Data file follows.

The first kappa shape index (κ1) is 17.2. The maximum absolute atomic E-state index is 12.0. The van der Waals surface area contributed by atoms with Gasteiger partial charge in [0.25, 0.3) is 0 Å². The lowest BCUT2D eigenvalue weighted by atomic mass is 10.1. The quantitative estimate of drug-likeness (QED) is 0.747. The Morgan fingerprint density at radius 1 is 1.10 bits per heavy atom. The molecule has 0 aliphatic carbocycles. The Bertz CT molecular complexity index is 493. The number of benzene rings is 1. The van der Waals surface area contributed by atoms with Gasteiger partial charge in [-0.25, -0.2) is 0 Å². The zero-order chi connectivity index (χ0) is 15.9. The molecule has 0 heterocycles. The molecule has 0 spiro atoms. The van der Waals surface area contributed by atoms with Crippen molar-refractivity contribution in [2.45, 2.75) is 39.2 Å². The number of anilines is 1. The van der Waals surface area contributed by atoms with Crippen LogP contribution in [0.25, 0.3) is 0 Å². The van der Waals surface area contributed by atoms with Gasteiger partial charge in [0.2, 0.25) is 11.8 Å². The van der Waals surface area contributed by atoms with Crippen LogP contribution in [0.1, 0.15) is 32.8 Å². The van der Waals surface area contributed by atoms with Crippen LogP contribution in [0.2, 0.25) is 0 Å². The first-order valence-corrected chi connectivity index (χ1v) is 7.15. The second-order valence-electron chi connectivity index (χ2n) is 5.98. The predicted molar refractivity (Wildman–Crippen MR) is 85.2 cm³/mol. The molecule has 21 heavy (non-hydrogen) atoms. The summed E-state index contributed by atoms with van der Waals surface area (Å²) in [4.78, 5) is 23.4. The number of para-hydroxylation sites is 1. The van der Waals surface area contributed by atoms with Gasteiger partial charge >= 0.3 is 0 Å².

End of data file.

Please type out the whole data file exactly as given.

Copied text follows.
The first kappa shape index (κ1) is 17.2. The maximum absolute atomic E-state index is 12.0. The van der Waals surface area contributed by atoms with Gasteiger partial charge in [0.25, 0.3) is 0 Å². The lowest BCUT2D eigenvalue weighted by atomic mass is 10.1. The quantitative estimate of drug-likeness (QED) is 0.747. The Morgan fingerprint density at radius 1 is 1.10 bits per heavy atom. The molecule has 0 aliphatic carbocycles. The Bertz CT molecular complexity index is 493. The number of benzene rings is 1. The van der Waals surface area contributed by atoms with Gasteiger partial charge in [-0.25, -0.2) is 0 Å². The zero-order chi connectivity index (χ0) is 15.9. The molecule has 0 heterocycles. The molecule has 0 spiro atoms. The van der Waals surface area contributed by atoms with Crippen molar-refractivity contribution in [2.45, 2.75) is 39.2 Å². The number of anilines is 1. The van der Waals surface area contributed by atoms with Crippen LogP contribution in [0.25, 0.3) is 0 Å². The van der Waals surface area contributed by atoms with Gasteiger partial charge in [0.2, 0.25) is 11.8 Å². The van der Waals surface area contributed by atoms with Crippen LogP contribution in [0.1, 0.15) is 32.8 Å². The van der Waals surface area contributed by atoms with Crippen LogP contribution in [0.2, 0.25) is 0 Å². The first-order valence-corrected chi connectivity index (χ1v) is 7.15. The second-order valence-electron chi connectivity index (χ2n) is 5.98. The predicted molar refractivity (Wildman–Crippen MR) is 85.2 cm³/mol. The molecule has 21 heavy (non-hydrogen) atoms. The summed E-state index contributed by atoms with van der Waals surface area (Å²) in [4.78, 5) is 23.4. The number of para-hydroxylation sites is 1. The van der Waals surface area contributed by atoms with Gasteiger partial charge >= 0.3 is 0 Å².